Rated 4.5 out of 5Â by 34
Rated 5 out of 5Â by HotAttic Nice glass doors
Good instructions. Good product. Great no mistake guarantee. The clear glass really shows off the tile inside the shower. Track and rollers seem well designed and should last. This was the best product for the price.
December 15, 2008
Rated 5 out of 5Â by AmyH Great for use in older homes
Took me forever to find a tub door that would fit my tub but this one did. Nice heavy glass construction keeps the door from moving and causing a rattle. Can't see any cons to this at this time. Is exactly what we were looking for.
September 8, 2013
Rated 5 out of 5Â by Timmay Nice Shower Door!
Arrived in 3 days from order date, undamaged.
Easy install; instructions very clear.
This is only Aged Bronze shower door I found with 55" width capability. Perfect for fiberglass one-piece tub/shower installations.
No tricky steps in installation; just follow instructions and you will be good to go.
July 24, 2010
Rated 4 out of 5Â by scott very nice doors
I have never installed tub/shower doors before so it took me about four hours to remove the old doors and install the new ones. The kit comes with a few extra parts in the case that you may lose some. I did not use the recommended hacksaw blade tooth count nor did I use a miner box to guide the cuts. After I made my cuts I used a fine file on any rough edges. The only small problem I had with the doors is that when installing the towel racks on the doors one of the nuts in a rack had bad threads. It made it difficult to bolt the rack to the door. For calking I used GE silicone 2 clear three hour shower ready and five year mold free product protection. I used about a half a tube of this.
September 19, 2012
Rated 5 out of 5Â by Ivanho1963 Cannot Beat This Deal
We were looking for a frameless, chrome-colored sliding bathtub doorset with obscure glass that would not break the bank. This one truly fit the bill.
The 1/4" glass, though not quite as beefy (hence 4 stars for quality and not 5) as the 5/16", 3/8" or even 1/2" glass on the "high-end" doorsets, is plenty heavy and absolutely adequate for residential shower doors. The exposed edges are smooth and look great.
The product is well thought-out and designed, well manufactured and well packaged. Instructions are clear and concise. The bearing rollers are heavy brass and are as smooth as silk. Plastic bushings, washers and fittings keep all metal parts directly away from glass. The aluminum door handles/towel bars are very nicely executed and give a clean look. All finished surfaces are beautiful. I have installed such doors before, and this one goes in the same way as the rest. It took me under two hours, start to finish.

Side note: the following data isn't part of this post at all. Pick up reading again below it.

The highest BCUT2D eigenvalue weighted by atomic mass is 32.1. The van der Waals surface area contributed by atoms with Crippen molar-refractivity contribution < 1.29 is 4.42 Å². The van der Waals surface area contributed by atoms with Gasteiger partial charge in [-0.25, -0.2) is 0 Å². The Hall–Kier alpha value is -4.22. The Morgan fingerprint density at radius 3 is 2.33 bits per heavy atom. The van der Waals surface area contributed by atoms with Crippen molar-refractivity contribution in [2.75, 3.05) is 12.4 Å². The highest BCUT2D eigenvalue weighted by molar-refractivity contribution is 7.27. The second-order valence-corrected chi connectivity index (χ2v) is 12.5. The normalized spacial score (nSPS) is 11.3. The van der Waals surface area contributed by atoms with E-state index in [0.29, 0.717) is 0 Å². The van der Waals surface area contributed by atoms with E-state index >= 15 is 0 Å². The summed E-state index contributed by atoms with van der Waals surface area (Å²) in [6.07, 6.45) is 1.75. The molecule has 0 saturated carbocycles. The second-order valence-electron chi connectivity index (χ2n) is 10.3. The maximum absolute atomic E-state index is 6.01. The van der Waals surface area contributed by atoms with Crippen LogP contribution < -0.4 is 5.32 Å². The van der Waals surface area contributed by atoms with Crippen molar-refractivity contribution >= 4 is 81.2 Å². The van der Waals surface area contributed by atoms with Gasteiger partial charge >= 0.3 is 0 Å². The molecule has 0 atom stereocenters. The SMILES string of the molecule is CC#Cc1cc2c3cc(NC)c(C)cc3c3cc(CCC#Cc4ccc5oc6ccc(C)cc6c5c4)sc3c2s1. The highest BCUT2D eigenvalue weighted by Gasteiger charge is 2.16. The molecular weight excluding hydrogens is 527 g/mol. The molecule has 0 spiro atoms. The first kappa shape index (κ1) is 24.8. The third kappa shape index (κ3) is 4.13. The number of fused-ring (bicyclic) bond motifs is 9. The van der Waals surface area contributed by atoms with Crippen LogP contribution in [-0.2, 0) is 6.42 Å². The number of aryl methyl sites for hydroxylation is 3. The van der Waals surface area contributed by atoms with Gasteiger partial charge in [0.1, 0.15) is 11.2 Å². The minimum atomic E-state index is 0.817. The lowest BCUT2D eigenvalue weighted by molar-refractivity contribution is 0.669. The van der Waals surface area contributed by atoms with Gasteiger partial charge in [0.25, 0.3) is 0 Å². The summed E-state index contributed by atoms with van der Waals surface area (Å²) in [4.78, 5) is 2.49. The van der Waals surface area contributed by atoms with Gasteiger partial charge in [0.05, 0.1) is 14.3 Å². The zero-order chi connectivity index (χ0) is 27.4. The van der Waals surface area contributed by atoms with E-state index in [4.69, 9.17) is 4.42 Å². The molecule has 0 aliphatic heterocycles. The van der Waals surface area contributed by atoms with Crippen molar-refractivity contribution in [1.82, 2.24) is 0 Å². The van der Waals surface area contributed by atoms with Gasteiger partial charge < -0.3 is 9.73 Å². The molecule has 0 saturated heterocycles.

I am an advanced do-it-yourselfer with a lot of experience. In fact, I completely renovated both my bathrooms myself. I can offer some advice:
- First and foremost: Make sure that your tub opening is as plumb and level as possible before installation of any doorset - this will expedite installation considerably. If the opening is out of plumb, you will need to improvise to build up the walls so that the side rails are plumb when fastened. Most manufacturers sell a covering rail that envelops the actual siderail and covers the improvised buildup.
- Read the directions carefully and follow them precisely. If you lack any of the tools, acquire them. This is not a particularly complex project for someone who is comfortable with construction. If you're not sure about measuring, cutting, drilling and screwing, don't attempt this by yourself.
- Use only a modicum of silicone caulk - a well-controlled, narrow bead goes a long way. No need to "smooth" it with a finger if the bead is applied cleanly.
- Do invest in a high quality caulk gun - it makes a HUGE difference. English company COX makes a great one.
- When cutting the aluminum top track and bottom rail to fit, use a hacksaw with a new blade and a manual miter box. Clamp the rail to the box and the box to the workbench. I actually used a second miter box, also clamped, under the dangling end of the rail/track, to keep it straight when I was cutting.
- Be sure to file the rough cuts.
- Make sure that the top rail seats well onto the side rails before attempting to hang the doors on it.
- Check for level and/or plumb after each step.
- I respectfully disagree with some of the reviewers who recommend that two people install the actual doors to the frame. They just aren't that heavy. Perhaps for some.
- I agree with the reviewer who opted for toggle bolts behind unsupported walls, in lieu of the plastic anchors included with the door hardware. Even better is to forego any anchor whatsoever and screw directly into wood or metal studs if possible. Since I went down to bare frame in my bathroom, I added wood framing at the door opening on both sides of the bathtub, just for this purpose.
January 28, 2013